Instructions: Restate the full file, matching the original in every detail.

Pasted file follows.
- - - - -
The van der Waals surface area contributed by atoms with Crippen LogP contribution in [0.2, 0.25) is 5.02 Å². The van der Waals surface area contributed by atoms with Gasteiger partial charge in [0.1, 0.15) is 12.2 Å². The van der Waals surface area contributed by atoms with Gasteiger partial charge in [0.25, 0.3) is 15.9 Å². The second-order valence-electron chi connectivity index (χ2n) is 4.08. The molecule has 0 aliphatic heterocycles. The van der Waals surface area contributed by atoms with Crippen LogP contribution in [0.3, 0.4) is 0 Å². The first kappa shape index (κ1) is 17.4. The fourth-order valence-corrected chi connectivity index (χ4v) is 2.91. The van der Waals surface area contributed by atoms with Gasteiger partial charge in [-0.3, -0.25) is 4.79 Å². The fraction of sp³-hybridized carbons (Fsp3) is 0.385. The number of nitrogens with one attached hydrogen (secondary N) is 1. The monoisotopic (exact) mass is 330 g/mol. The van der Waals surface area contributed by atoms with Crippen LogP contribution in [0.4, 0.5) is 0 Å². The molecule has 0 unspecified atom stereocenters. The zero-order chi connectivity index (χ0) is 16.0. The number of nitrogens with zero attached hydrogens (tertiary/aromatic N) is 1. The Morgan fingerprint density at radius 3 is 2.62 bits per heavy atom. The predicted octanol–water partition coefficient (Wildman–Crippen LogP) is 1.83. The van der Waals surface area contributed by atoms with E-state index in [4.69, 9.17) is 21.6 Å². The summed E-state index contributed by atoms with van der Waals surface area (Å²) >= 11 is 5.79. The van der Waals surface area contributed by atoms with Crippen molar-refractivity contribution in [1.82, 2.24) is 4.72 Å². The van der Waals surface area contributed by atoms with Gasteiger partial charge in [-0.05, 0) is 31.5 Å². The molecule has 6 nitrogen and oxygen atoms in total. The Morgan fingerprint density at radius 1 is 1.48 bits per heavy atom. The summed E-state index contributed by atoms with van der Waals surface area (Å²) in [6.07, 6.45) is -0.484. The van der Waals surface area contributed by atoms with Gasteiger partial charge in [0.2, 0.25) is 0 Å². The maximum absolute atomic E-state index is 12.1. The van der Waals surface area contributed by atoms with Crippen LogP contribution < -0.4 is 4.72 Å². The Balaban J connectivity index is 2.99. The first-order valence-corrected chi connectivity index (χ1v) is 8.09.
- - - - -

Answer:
The van der Waals surface area contributed by atoms with Crippen LogP contribution in [0.2, 0.25) is 5.02 Å². The van der Waals surface area contributed by atoms with Gasteiger partial charge in [0.1, 0.15) is 12.2 Å². The van der Waals surface area contributed by atoms with Gasteiger partial charge in [0.25, 0.3) is 15.9 Å². The second-order valence-electron chi connectivity index (χ2n) is 4.08. The molecule has 0 aliphatic heterocycles. The van der Waals surface area contributed by atoms with Crippen LogP contribution in [0.3, 0.4) is 0 Å². The first kappa shape index (κ1) is 17.4. The fourth-order valence-corrected chi connectivity index (χ4v) is 2.91. The van der Waals surface area contributed by atoms with Gasteiger partial charge in [-0.3, -0.25) is 4.79 Å². The fraction of sp³-hybridized carbons (Fsp3) is 0.385. The number of nitrogens with one attached hydrogen (secondary N) is 1. The monoisotopic (exact) mass is 330 g/mol. The van der Waals surface area contributed by atoms with Crippen LogP contribution in [0.4, 0.5) is 0 Å². The molecule has 0 unspecified atom stereocenters. The zero-order chi connectivity index (χ0) is 16.0. The number of nitrogens with zero attached hydrogens (tertiary/aromatic N) is 1. The Morgan fingerprint density at radius 3 is 2.62 bits per heavy atom. The predicted octanol–water partition coefficient (Wildman–Crippen LogP) is 1.83. The van der Waals surface area contributed by atoms with E-state index in [4.69, 9.17) is 21.6 Å². The summed E-state index contributed by atoms with van der Waals surface area (Å²) >= 11 is 5.79. The van der Waals surface area contributed by atoms with Crippen molar-refractivity contribution in [1.82, 2.24) is 4.72 Å². The van der Waals surface area contributed by atoms with Gasteiger partial charge in [-0.05, 0) is 31.5 Å². The molecule has 6 nitrogen and oxygen atoms in total. The Morgan fingerprint density at radius 1 is 1.48 bits per heavy atom. The summed E-state index contributed by atoms with van der Waals surface area (Å²) in [6.07, 6.45) is -0.484. The van der Waals surface area contributed by atoms with Gasteiger partial charge in [0.2, 0.25) is 0 Å². The maximum absolute atomic E-state index is 12.1. The van der Waals surface area contributed by atoms with Crippen LogP contribution < -0.4 is 4.72 Å². The Balaban J connectivity index is 2.99. The first-order valence-corrected chi connectivity index (χ1v) is 8.09.